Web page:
Tuesday, August 10, 2010

Twenty-two IFEX members demands investigation into disappearance of Prageeth Ekneligoda

International Freedom of Expression exchange

Marking 200 days since the disappearance of Prageeth Eknaligoda, members of the International Freedom of Expression exchange (IFEX) have expressed their concern in an open letter written to the Sri Lankan authorities.

Conveying their dismay regarding "the apparent lack of transparency surrounding the investigation into the disappearance of Eknaligoda" IFEX has urged the Sri Lankan government "to demonstrate much greater purpose in the investigation of the case".

The full text of the IFEX letter follows:

"His Excellency President Mahinda Rajapaksa
President of Sri Lanka
'Temple Trees'
Colombo 3
Sri Lanka

Hon. Athauda Seneviratne
Minister of Justice
Superior Courts Complex
Colombo 12
Sri Lanka

We, the undersigned members of the International Freedom of Expression Exchange (IFEX), are writing to express our grave concern about the state of press freedom in Sri Lanka, and in particular about the disappearance of Sri Lankan journalist Prageeth Eknalidoga.

Today marks 200 days since Eknalidoga went missing. He was last seen on 24 January, just less than 36 hours before the polls opened in the Sri Lankan presidential elections.

Eknaligoda is well known for his work as an outspoken cartoonist and columnist. He worked for many years at the state-owned Lake House group of newspapers, but resigned in 1996, reportedly because he came under pressure after defying a request from then-President Chandrika Kumaratunga to create a cartoon ridiculing the leader of the opposition. More recently, he contributed to the Lanka-e-News portal - where many of his colleagues subsequently suffered harassment and intimidation - as well as "Colombo", a Sinhala-language newspaper.

This is not the first time Eknaligoda's outspoken views as a journalist in Sri Lanka led to his disappearance. In August 2009 he was abducted late in the evening on his way home. Fortunately, he was returned to his family unharmed the next morning.

Eknalidoga's wife Sandhya recently filed a habeas corpus petition, which is pending in the Colombo High Court. Six hearings have been held thus far, but they have failed to achieve substantial results. During the fifth hearing, police assured the court that they would make information related to the case available by the sixth hearing that was to take place on July 21. However, the police failed to show up at the sixth hearing, so no information was provided. The judge ordered the police to appear at the next hearing scheduled for September.

We are extremely concerned by the apparent lack of transparency surrounding the investigation into the disappearance of Eknaligoda, and we call upon the Sri Lankan government and its authorities to conduct a full and transparent investigation into the whereabouts and the circumstances of Eknaligoda's disappearance.

We also ask the Government of Sri Lanka and judiciary to demonstrate much greater purpose in the investigation of the case, and ensure that police summoned to appear before the nation's courts in relation to this matter fulfill their duty to do so.

We respectfully request that the Government of Sri Lanka commit every reasonable effort to resolve this matter and consider the welfare of Prageeth Eknaligoda and his family a priority.

Yours sincerely,

ARTICLE 19: Global Campaign for Free Expression
Associação Brasileira de Jornalismo Investigativo
Association of Caribbean Media Workers
Bahrain Center for Human Rights
Cartoonists Rights Network International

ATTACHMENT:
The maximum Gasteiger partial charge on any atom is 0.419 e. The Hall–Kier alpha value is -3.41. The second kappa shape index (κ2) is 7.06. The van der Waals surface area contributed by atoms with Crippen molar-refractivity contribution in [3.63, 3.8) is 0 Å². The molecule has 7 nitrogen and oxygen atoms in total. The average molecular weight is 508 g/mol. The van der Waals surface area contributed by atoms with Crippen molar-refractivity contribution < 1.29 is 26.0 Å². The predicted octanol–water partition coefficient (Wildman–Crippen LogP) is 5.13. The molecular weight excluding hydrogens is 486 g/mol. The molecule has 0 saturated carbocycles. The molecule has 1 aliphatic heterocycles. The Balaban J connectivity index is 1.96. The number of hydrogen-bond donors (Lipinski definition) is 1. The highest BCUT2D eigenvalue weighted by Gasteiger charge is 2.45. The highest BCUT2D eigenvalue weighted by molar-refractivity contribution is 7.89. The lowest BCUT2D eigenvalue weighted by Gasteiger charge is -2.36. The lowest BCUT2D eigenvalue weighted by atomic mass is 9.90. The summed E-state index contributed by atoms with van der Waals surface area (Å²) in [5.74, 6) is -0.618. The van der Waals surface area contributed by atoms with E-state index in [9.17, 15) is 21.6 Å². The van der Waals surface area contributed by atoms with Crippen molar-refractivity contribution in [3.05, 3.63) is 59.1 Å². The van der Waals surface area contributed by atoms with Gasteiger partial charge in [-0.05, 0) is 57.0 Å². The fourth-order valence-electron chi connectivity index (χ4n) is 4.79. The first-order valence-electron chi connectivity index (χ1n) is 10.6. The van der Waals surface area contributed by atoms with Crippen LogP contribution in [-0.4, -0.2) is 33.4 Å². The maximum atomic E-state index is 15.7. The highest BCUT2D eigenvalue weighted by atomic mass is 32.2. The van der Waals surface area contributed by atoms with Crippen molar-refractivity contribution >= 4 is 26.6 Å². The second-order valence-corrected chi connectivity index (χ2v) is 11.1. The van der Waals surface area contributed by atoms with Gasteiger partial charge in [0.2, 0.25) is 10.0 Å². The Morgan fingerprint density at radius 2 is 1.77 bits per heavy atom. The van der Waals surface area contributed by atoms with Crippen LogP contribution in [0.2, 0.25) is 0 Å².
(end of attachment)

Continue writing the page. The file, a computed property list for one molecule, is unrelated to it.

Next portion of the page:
Ethiopian Freepress Journalists' Association
Globe International
Institute of Mass Information
Instituto Prensa y Sociedad de Venezuela - INTERIM MEMBER
International PEN Writers in Prison Committee
Media Foundation for West Africa
Media Rights Agenda
Media Watch
National Union of Somali Journalists
Observatoire pour la liberté de presse, d'édition et de création
Pacific Freedom Forum
Pakistan Press Foundation
Palestinian Center for Development and Media Freedoms
Public Association "Journalists"
Southeast Asian Press Alliance
World Association of Community Radio Broadcasters "


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Tuesday, August 10, 2010


International Federation of Journalists

The International Federation of Journalists (IFJ) extends its support to the protest planned for August 10 by the Alliance of Media Organisations in Sri Lanka, to mark 200 days since the disappearance of cartoonist and columnist Prageeth Eknaligoda.

The protest (or satyagraha) and a seminar will be held in Colombo to urge the authorities fully investigate the whereabouts of Eknaligoda.

The IFJ calls upon its affiliates worldwide to show solidarity by contacting their local Sri Lankan missions to express their concerns at the police and security agencies’ failure to trace the missing journalist.

“The IFJ calls upon authorities in Sri Lanka to show a greater sense of purpose over this case,” IFJ General Secretary Aidan White said.

“Statements from official agencies, including the police and the Ministry for Information, have been far from reassuring, since they have invariably failed to deliver on promises that information about Eknaligoda’s whereabouts would be made available.

“Further, there have been suggestions from official agencies dismissing Eknaligoda’s disappearance as possibly self-staged.”

A habeas corpus petition filed by Eknaligoda’s family is pending in the Colombo High Court. Six hearings have been held, most recently on July 21. Early hearings were adjourned because the bench was purportedly not up to full strength to hear a case of this nature. It was only after the third hearing that the bench of two judges began to deal substantively with the case.

At the fifth hearing, police assured the court that they would have some information available by the sixth hearing. But the police failed to turn up at the hearing on July 21. The judge ordered that notice be sent to them again. The next hearing is scheduled for September.

Reportedly, Eknaligoda was last seen by the staff of Lanka-e-News (www.lankaenews.com), the news portal where he worked on a freelance basis, as he left the office about 8.30 pm on January 24.

Polls were scheduled to open in Sri Lanka’s presidential elections less than 36 hours later.

As he left, Eknaligoda reportedly had phone contact with a friend. He expressed his inability to meet the friend since he had already taken a three-wheeler taxi towards meeting another friend. The identity of the person he was going to meet remains unknown.

The police have not revealed the call records from Eknaligoda’s phone or managed to trace his cell phone.